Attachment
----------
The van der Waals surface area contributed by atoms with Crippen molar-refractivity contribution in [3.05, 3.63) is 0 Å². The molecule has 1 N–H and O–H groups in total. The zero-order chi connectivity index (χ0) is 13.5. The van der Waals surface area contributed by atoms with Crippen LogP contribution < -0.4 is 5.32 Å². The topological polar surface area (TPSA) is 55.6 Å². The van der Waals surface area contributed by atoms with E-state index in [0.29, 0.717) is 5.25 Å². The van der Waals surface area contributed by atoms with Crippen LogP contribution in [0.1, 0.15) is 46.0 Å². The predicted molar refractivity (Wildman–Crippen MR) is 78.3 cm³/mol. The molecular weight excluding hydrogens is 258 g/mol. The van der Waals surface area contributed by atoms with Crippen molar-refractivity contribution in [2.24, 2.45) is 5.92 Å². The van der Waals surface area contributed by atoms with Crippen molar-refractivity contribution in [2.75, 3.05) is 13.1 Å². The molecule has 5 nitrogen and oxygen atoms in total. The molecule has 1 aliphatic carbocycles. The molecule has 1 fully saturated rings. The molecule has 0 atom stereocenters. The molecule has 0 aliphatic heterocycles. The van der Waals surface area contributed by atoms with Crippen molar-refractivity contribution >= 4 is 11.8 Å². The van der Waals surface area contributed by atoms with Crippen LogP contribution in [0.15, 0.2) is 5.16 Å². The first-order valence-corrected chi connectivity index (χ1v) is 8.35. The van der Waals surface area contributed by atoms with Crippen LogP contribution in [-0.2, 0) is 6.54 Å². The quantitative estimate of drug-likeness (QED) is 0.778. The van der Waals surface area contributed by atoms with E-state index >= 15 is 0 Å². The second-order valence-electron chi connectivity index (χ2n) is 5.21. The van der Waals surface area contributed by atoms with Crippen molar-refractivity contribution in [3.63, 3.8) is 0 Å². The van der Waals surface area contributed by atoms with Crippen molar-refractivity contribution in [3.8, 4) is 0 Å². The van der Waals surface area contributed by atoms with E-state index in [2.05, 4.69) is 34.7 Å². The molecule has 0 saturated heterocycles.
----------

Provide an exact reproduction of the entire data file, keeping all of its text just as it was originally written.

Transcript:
The van der Waals surface area contributed by atoms with Crippen molar-refractivity contribution in [3.05, 3.63) is 0 Å². The molecule has 1 N–H and O–H groups in total. The zero-order chi connectivity index (χ0) is 13.5. The van der Waals surface area contributed by atoms with Crippen LogP contribution < -0.4 is 5.32 Å². The topological polar surface area (TPSA) is 55.6 Å². The van der Waals surface area contributed by atoms with E-state index in [0.29, 0.717) is 5.25 Å². The van der Waals surface area contributed by atoms with Crippen LogP contribution in [0.1, 0.15) is 46.0 Å². The predicted molar refractivity (Wildman–Crippen MR) is 78.3 cm³/mol. The molecular weight excluding hydrogens is 258 g/mol. The van der Waals surface area contributed by atoms with Crippen molar-refractivity contribution in [2.24, 2.45) is 5.92 Å². The van der Waals surface area contributed by atoms with Crippen molar-refractivity contribution in [2.75, 3.05) is 13.1 Å². The molecule has 5 nitrogen and oxygen atoms in total. The molecule has 1 aliphatic carbocycles. The molecule has 1 fully saturated rings. The molecule has 0 atom stereocenters. The molecule has 0 aliphatic heterocycles. The van der Waals surface area contributed by atoms with Crippen molar-refractivity contribution >= 4 is 11.8 Å². The van der Waals surface area contributed by atoms with Crippen LogP contribution in [0.15, 0.2) is 5.16 Å². The first-order valence-corrected chi connectivity index (χ1v) is 8.35. The van der Waals surface area contributed by atoms with Crippen LogP contribution in [-0.2, 0) is 6.54 Å². The quantitative estimate of drug-likeness (QED) is 0.778. The van der Waals surface area contributed by atoms with E-state index >= 15 is 0 Å². The second-order valence-electron chi connectivity index (χ2n) is 5.21. The van der Waals surface area contributed by atoms with Crippen molar-refractivity contribution in [3.63, 3.8) is 0 Å². The van der Waals surface area contributed by atoms with Crippen molar-refractivity contribution in [3.8, 4) is 0 Å². The van der Waals surface area contributed by atoms with E-state index in [2.05, 4.69) is 34.7 Å². The molecule has 0 saturated heterocycles.